In fact, Benson’s true “fame” period of 1976 onward spans only one chapter – the last one.
Until then, you’re treated to an interesting array of anecdotes from childhood through humble beginnings through jazz fame. We learn the man with the big guitar who lit up the charts in the late 1970s and early 1980s started out as Little Georgie Benson, a ukelele-toting youngster playing for change on the streets of Pittsburgh. A high school dropout (technically) and avid Wes Montgomery fan, Benson would ultimately cut his musical chops backing up Brother Jack McDuff before leading his own bands.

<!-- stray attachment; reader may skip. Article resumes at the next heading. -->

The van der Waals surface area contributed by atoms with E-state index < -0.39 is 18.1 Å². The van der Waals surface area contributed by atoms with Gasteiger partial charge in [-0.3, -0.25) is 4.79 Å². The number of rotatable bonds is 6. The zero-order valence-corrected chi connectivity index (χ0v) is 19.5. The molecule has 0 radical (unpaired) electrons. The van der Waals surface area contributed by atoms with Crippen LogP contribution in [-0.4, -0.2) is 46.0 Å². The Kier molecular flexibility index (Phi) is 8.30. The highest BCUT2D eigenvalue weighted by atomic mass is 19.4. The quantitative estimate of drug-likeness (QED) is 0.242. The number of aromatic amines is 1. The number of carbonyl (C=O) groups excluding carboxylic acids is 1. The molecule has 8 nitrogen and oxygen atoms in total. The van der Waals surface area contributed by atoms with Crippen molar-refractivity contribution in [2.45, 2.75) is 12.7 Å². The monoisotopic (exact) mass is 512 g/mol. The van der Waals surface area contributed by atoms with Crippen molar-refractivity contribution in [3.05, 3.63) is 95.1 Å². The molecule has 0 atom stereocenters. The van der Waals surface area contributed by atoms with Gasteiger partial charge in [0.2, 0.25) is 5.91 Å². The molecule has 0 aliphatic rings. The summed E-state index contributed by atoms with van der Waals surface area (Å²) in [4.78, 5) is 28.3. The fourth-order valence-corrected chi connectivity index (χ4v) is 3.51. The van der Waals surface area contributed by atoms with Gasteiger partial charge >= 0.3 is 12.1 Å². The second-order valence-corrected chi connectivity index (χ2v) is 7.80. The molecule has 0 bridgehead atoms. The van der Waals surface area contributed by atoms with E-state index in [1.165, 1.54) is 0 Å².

Benson’s anecdotes are what make this book a worthwhile read. Who would have guessed he risked being assassinated while performing concerts in South Africa during Apartheid? Or that he turned down the chance to be one of James Brown’s Famous Flames? Or Columbia exec John Hammond signed Benson to a contract on a napkin while the latter was performing at a go-go club, only to have Benson leave the label after one album?
From jamming with a prickly Miles Davis to performing with an even pricklier Benny Goodman, Benson unleashes one good story after another from his vault of memories. While fans might be hankering for every element of Benson’s life post-1976, the musician’s tales leading up to the pantheon of fame are what give this artist his humility, which is reflected on all the book’s pages. This is a relatively quick read but a groovy one nonetheless.
– Ira Kantor